02 MAR 2020
Chris Connor, President and CEO of the American Association of Port Authorities (AAPA), has issued a statement about the coronavirus (COVID-19) outbreak saying:
“While the global economic impacts to the port and maritime industry from the coronavirus outbreak are significant and growing, the human impacts are our greatest concern. Since ports are a nation’s first line of defense against threats ranging from terrorism to pathogens, they take their role seriously about protecting the safety and well-being of their communities.
“In the U.S., ports are closely following instructions and protocols from appropriate federal agencies to quickly respond to the coronavirus threat. Like AAPA, they believe the most important things are to ensure that as few people as possible become infected, that those who have been infected are well treated and receive quality care, and that we mourn for those whose lives have been tragically cut short by this pathogen crisis.
“For seaborne trade and travel, it’s both a blessing and a curse that there’s a two-week latency period for coronavirus symptoms. The lag time gives our ports, Coast Guard, Customs agents and health officials time to prepare for screening and, if needed, quarantine or rerouting of crew members or travelers thought to be infected. AAPA keeps its U.S. member ports connected daily with these federal agencies and recommends its member ports also work closely with their specific Captain of the Port for local notices and updates.
“By law, it’s up to incoming mariners and ship operators to report if anyone is thought to be sick on-board. These protocols are always in place for our on-guard industry.”
Supply chain disruption is a different issue, says Connor. The overall economic impact of this type of crisis can easily run into the tens of billions of dollars. Due to the coronavirus outbreak, cargo volumes at many U.S. ports during the first quarter of 2020 may be down by 20 percent or more compared to 2019. “While we haven’t yet heard specifics about the impacts to the cruise travel industry, we echo what the Cruise Lines International Association is saying, which is that while the relative impact to global cruise operations isn’t extensive at this time, we recognize that the impact on even just one person is significant.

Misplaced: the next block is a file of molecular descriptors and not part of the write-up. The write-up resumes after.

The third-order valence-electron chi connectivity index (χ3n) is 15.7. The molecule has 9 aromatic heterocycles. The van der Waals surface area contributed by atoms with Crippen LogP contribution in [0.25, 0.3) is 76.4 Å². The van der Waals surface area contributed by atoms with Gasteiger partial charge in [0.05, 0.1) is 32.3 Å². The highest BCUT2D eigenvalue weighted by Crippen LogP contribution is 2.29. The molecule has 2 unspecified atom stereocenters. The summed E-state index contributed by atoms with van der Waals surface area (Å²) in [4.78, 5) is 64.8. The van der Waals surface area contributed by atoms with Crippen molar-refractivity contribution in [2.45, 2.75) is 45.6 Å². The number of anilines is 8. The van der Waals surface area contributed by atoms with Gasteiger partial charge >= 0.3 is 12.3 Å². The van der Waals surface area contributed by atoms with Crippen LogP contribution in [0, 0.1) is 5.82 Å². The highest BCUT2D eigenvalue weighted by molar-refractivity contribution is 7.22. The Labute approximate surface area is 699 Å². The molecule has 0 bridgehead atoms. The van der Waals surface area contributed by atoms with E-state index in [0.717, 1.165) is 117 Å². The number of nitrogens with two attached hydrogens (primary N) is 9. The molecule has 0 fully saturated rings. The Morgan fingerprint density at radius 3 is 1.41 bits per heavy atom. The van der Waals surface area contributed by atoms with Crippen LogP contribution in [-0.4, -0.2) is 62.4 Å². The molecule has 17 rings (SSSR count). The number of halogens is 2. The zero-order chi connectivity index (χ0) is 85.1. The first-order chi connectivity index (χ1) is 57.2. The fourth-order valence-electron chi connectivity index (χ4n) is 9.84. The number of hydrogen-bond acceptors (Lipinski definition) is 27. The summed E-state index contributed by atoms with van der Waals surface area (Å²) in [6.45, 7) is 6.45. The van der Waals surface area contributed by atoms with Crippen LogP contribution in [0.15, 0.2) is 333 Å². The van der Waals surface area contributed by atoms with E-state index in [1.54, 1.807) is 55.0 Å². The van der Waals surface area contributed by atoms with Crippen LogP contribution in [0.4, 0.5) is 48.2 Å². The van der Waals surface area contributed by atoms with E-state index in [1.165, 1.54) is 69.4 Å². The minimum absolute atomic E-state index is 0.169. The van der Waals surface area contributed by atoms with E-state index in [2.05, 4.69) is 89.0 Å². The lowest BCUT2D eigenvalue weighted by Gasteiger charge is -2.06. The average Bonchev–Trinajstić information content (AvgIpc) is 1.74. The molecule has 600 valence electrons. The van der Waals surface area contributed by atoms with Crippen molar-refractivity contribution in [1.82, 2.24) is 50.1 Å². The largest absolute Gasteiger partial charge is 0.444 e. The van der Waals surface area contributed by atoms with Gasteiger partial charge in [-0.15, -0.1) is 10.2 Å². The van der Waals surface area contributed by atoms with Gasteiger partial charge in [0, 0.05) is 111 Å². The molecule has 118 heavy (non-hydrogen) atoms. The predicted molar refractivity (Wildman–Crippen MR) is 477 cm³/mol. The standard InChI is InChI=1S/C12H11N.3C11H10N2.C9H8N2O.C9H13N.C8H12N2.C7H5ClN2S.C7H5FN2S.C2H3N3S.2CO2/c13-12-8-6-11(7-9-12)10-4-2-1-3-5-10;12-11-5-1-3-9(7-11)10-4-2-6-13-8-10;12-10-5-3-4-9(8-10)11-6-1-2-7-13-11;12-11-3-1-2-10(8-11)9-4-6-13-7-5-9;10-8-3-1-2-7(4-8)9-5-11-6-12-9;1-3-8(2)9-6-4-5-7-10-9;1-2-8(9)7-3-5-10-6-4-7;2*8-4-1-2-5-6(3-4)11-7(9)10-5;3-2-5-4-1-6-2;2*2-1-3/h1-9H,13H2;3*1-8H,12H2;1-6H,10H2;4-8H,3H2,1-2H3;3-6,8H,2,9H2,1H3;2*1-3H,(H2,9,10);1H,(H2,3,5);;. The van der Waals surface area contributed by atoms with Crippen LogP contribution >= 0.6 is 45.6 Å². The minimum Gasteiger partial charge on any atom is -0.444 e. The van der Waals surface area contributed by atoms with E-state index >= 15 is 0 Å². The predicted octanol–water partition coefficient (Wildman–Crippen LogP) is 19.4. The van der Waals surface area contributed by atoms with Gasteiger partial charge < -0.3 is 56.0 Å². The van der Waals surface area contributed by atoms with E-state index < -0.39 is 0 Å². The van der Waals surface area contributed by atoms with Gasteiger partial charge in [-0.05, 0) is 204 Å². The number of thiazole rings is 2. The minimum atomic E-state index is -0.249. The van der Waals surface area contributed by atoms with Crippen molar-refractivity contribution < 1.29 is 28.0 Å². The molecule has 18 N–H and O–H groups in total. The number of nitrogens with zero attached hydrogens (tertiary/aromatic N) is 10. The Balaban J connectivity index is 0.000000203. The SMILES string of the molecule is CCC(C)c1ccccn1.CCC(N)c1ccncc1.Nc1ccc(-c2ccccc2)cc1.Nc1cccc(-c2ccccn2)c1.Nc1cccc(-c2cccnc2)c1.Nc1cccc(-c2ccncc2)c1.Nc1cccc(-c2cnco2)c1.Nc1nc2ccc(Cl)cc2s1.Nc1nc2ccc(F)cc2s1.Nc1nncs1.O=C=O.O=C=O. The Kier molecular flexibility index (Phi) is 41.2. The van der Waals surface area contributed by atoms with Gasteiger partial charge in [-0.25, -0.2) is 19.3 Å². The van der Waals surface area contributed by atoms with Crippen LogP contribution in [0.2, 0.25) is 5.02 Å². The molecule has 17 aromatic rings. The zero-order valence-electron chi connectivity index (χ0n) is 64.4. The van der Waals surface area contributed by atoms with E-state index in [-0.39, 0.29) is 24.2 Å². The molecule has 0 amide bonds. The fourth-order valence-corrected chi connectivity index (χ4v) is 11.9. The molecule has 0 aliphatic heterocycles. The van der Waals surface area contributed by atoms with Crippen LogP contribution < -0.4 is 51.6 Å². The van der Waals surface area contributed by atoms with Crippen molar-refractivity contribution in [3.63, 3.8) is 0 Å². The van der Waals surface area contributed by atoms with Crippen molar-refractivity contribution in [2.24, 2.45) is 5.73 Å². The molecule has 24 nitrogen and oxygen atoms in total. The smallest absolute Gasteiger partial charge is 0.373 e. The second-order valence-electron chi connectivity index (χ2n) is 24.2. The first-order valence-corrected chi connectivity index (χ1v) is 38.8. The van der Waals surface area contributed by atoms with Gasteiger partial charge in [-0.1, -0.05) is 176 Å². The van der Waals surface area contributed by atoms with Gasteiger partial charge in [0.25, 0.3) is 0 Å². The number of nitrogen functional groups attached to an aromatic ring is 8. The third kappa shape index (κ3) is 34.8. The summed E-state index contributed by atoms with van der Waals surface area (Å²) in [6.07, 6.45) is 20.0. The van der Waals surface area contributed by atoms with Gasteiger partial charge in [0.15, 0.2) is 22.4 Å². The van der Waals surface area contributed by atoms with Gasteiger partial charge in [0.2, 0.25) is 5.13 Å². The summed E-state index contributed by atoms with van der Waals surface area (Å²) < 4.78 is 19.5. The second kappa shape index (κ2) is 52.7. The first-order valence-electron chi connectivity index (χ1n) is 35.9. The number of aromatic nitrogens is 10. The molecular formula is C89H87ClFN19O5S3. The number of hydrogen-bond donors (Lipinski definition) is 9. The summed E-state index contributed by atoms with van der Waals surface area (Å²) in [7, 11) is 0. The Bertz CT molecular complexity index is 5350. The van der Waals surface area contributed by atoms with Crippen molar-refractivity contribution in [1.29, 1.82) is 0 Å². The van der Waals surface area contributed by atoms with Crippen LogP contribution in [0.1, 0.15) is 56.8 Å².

“Things will rebound eventually, and indeed we’re hearing news about factories that are coming back on-line in China, and ports there ramping back up to move the cargo. At the same time, supply chain managers around the world are working tirelessly to keep cargo moving to ensure that the goods we need are available when and where we need them.”
On February 3, 2020, the U.S. Coast Guard issued a Marine Safety Information Bulletin stating that vessels carrying passengers who have been in mainland China within the previous 14 days will be denied entry. Other vessels with crew members who have been to mainland China within the previous 14 days, with no sick crew members, will be permitted to enter and conduct normal operations, but crew members will be required to remain onboard with very limited exceptions. If a crew member who has been to mainland China within the previous 14 days is brought onboard a vessel in transit to the United States, the master must immediately notify the Coast Guard.
For commercial travelers, U.S. Customs and Border Protection (CBP) is limiting entries from the affected regions to U.S. citizens, legal permanent residents, and their immediate family members. CBP has also set up additional screening at ports of entry.
AAPA recommends its U.S. member ports stay in close contact with their specific Captain of the Port for local COVID-19 notices and updates.
AAPA recommends contacting the U.S. Coast Guard’s Office of Emergency Management with specific questions about the maritime response to the outbreak.
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